Botrytis rot (Botrytis cinerea)

Botrytis rot (Botrytis cinerea), also known as grey mould, is caused by the fungus Botrytis cinerea, and has become on the most serious diseases of tomato foliage and fruit. The fungus becomes established on dead leaves or stems at the base of the plant. A heavy grey growth of the fungus occurs these and numerous spores soon appear on the material. Botrytis rot spores are easily spread by air movement. The fungus can manifest itself as damping-off of young seedlings such as in lettuce. See section about damping-off.

Botrytis rot Symptoms

On fruit it appears as soft rot. Where the skin ruptures, the characteristic fungal growth is visible with masses grey spores. Leaves show typical light-tan or grey spots. The infected areas become covered by a growth of the fungus and the leaf collapses and withers. As this happens the fungus progresses to the stem and produces distinctive elliptical cankers. These extend some distance up the stem and are tan with concentric markings. Often the surfaces overgrown by fungi that only affect dead tissues and it then becomes black rather than tan.

The fruits show water soaked and softened tissue. The water soaked spots are irregular in shape and are approximately 25mm in diameter. The fungus that develops on the surface of the fruit shows a dark grey growth. If no control is applied and fungus is let to develop to an advance stage the fruit is destroyed by a watery soft rot.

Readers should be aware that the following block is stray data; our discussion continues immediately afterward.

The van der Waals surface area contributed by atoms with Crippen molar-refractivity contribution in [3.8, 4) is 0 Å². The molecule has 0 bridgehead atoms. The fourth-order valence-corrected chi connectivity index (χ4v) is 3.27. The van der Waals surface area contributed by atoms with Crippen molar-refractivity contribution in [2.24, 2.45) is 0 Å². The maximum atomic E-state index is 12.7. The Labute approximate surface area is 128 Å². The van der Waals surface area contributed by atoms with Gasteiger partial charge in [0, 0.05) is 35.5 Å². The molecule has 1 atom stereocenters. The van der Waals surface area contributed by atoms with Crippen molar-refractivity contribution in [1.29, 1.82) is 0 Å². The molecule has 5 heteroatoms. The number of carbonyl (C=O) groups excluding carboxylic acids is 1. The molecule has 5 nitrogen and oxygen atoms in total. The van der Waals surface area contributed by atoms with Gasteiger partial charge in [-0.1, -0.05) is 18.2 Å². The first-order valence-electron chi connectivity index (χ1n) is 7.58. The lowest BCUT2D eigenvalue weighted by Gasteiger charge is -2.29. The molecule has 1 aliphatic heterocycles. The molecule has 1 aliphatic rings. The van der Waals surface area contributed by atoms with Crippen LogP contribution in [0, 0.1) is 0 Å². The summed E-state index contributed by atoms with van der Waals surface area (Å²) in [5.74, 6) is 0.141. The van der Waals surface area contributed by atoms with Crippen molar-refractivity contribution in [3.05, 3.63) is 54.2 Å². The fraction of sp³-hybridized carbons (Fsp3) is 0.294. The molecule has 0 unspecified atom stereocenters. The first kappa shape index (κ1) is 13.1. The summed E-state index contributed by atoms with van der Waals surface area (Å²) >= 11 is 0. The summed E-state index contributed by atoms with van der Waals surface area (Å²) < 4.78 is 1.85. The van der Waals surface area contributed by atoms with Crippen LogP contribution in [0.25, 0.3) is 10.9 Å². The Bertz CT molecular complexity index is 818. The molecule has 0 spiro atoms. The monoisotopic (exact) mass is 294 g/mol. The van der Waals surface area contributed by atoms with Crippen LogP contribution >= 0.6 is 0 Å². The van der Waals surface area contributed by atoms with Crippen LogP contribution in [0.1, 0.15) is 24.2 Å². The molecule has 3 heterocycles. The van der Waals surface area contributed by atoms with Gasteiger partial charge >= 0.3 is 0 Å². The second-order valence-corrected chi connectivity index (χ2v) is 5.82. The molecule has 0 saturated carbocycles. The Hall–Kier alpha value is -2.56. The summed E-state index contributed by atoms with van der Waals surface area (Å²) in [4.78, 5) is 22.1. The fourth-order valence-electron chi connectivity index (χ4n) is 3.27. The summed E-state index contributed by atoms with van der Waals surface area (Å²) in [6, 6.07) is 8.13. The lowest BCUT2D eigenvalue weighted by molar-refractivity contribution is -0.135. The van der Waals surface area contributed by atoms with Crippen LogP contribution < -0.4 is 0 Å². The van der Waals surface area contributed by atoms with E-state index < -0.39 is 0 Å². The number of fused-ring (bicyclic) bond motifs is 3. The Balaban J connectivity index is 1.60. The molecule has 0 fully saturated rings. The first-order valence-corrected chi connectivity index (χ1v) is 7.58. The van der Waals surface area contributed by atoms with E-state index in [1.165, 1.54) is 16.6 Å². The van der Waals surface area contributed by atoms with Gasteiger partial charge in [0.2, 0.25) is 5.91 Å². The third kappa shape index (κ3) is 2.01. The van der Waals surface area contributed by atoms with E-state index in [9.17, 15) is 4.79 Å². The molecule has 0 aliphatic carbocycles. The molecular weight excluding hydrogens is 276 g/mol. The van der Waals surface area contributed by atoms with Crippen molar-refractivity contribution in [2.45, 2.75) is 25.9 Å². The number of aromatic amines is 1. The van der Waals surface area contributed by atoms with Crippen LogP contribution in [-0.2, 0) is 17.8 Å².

Infection occurs through leaf injury caused by insect wounds or physical damage. Damage caused by other fungi and parasites are also common points of entry. Fruits may also be infected through the stem, scars, growth cracks, abrasions from blowing sand or other breaks in the epidermis. The disease is most common during cool and wet weather conditions.

Botrytis rot control

  • Identify environmental conditions which is favourable for disease development.
  • Follow a spraying program with registered chemicals.
  • Acidic soils has a negative influence on calcium uptake in the plant. Calcium is an integral part of the cell wall. Insufficient calcium uptake will directly be responsible for a structurally inferior plant and will predispose the plant to infection by this fungus.